GOP senators to Trump: We support 'maintaining and expanding' Gitmo

GOP senators to Trump: We support 'maintaining and expanding' Gitmo
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Eleven Republican senators are encouraging President Trump to follow through on his pledge to keep the Guantanamo Bay detention facility open and send any new captives there, as well as immediately suspend a parole-like review board.

“As you consider policies and actions that may affect [Guantanamo], we want to express our support for maintaining and expanding the utilization of the detention facility during your administration by detaining current and future enemy combatants who pose a threat to our national security,” the senators wrote in a letter to Trump released Monday.

The signatories of the letter were all staunch opponents of former President Obama’s efforts to close the facility.


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During the campaign, Trump promised to load Guantanamo up with “bad dudes.”

Since his inauguration, drafts have circulated of an executive order keeping Guantanamo open and calling for potential Islamic State in Iraq and Syria (ISIS) captives to be sent there, though no such order has yet been signed.

In their letter, the senators wrote that they were encouraged by Trump’s campaign statements about Guantanamo, which they refer to by its military acronym GTMO.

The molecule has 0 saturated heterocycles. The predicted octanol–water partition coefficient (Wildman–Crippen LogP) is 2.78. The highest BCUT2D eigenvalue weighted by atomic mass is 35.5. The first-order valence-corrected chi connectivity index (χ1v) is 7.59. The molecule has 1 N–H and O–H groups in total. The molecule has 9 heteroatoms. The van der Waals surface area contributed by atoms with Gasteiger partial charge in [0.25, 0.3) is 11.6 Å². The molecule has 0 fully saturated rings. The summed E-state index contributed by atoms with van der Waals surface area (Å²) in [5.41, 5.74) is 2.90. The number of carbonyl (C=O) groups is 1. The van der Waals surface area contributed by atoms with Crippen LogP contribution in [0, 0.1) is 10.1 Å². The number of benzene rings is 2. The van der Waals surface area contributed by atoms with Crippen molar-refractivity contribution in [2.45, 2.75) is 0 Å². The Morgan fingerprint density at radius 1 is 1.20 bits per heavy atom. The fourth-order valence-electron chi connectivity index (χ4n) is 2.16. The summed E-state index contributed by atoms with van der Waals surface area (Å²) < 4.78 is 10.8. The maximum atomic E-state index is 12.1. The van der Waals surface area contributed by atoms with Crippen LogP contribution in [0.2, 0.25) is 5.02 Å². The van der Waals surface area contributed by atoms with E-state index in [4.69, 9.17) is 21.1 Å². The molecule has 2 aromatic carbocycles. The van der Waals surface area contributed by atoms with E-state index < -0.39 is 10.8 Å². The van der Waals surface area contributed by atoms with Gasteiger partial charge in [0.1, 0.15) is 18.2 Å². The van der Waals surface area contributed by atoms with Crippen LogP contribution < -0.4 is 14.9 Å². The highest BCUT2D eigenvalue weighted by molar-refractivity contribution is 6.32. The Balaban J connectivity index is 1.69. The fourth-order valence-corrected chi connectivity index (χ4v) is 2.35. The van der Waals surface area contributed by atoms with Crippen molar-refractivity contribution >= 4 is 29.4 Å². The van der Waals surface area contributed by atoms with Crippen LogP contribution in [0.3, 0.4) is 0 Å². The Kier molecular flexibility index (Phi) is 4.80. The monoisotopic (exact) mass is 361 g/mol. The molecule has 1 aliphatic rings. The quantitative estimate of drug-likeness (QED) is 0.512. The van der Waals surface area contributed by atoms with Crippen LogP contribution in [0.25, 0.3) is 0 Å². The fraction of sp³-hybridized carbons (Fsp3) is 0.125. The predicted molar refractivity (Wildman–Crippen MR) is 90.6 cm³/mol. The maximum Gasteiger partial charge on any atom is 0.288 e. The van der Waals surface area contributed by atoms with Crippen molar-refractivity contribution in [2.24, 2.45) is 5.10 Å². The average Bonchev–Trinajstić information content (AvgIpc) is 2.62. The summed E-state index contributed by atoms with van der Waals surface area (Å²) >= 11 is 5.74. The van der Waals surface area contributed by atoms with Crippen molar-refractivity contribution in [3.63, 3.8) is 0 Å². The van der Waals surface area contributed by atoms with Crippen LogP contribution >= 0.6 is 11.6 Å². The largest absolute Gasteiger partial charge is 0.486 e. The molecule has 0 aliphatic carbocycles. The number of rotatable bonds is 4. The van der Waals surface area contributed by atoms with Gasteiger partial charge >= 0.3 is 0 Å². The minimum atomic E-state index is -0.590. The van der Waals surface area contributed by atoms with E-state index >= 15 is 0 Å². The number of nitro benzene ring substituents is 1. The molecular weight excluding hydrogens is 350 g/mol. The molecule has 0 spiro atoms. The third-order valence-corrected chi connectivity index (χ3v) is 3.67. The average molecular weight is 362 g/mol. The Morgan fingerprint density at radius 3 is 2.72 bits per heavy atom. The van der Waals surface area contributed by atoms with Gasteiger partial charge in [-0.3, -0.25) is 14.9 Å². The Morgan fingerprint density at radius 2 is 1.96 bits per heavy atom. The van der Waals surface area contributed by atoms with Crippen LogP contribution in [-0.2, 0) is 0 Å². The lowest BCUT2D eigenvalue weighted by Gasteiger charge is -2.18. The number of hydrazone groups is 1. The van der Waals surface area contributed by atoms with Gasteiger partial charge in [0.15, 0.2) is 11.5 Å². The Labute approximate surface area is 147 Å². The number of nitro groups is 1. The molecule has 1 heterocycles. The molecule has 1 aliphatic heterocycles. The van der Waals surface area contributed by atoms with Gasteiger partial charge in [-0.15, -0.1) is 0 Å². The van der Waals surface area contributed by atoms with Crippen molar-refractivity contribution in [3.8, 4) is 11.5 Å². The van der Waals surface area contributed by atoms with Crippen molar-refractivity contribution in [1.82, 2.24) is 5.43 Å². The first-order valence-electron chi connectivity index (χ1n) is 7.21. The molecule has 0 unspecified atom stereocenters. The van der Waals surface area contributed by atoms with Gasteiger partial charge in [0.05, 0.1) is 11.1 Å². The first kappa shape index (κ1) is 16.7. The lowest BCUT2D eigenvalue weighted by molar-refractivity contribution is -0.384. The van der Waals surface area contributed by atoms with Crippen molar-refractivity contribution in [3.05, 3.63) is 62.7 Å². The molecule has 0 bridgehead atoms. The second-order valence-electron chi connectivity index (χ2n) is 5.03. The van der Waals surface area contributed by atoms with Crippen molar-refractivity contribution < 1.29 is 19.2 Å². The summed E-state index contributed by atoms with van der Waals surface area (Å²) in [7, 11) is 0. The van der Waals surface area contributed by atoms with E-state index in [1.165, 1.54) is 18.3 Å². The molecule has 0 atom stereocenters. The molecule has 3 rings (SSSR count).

“During your campaign and transition to the presidency, we were pleased to learn you share our perspective that enemy combatants affiliated with ISIS, al Qaeda, the Taliban and other foreign terrorist organization captured during conflicts involving our armed forces should be housed at GTMO,” they wrote.

The senators also called for a “full and judicious” review of the Period Review Board, the parole-like interagency board established by Obama in 2011 to decide whether to transfer detainees. In the meantime, the board should be “suspended immediately,” they wrote, as should the transfers of the five current detainees that have already been cleared by the board.

The senators highlighted the director of national intelligence’s assessment that 30 percent of Guantanamo detainees released by both Obama and President George W. Bush are confirmed to be or suspected of re-engaging in terrorism.

For transfers just by Obama, that number is 12.4 percent, according to the director's most recent report in September.

But the senators called the board’s process “dangerously flawed by subjectivity and broad interpretation.”

“As we continue to engage in conflicts and combat operations around the world,” they wrote, “the critical mission the GTMO serves in detaining terrorists who threaten the lives of not only our servicemen, but all American, cannot be stressed enough.”